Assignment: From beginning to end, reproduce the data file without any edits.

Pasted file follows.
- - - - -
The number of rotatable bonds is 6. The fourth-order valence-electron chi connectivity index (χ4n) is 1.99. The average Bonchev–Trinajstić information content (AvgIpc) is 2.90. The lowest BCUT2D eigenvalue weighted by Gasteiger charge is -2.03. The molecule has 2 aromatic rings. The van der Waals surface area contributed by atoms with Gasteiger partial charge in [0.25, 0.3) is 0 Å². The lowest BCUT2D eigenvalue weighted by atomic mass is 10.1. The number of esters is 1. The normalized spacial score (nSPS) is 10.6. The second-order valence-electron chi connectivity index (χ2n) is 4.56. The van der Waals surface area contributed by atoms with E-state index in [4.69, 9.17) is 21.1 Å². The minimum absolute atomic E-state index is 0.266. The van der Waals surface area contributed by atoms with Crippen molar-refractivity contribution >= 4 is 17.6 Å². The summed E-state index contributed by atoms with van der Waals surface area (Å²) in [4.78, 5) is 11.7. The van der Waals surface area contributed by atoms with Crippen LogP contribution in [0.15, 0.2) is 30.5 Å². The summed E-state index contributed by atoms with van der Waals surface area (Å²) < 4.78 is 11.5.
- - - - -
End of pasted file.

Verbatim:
The number of rotatable bonds is 6. The fourth-order valence-electron chi connectivity index (χ4n) is 1.99. The average Bonchev–Trinajstić information content (AvgIpc) is 2.90. The lowest BCUT2D eigenvalue weighted by Gasteiger charge is -2.03. The molecule has 2 aromatic rings. The van der Waals surface area contributed by atoms with Gasteiger partial charge in [0.25, 0.3) is 0 Å². The lowest BCUT2D eigenvalue weighted by atomic mass is 10.1. The number of esters is 1. The normalized spacial score (nSPS) is 10.6. The second-order valence-electron chi connectivity index (χ2n) is 4.56. The van der Waals surface area contributed by atoms with E-state index in [4.69, 9.17) is 21.1 Å². The minimum absolute atomic E-state index is 0.266. The van der Waals surface area contributed by atoms with Crippen molar-refractivity contribution >= 4 is 17.6 Å². The summed E-state index contributed by atoms with van der Waals surface area (Å²) in [4.78, 5) is 11.7. The van der Waals surface area contributed by atoms with Crippen LogP contribution in [0.15, 0.2) is 30.5 Å². The summed E-state index contributed by atoms with van der Waals surface area (Å²) < 4.78 is 11.5.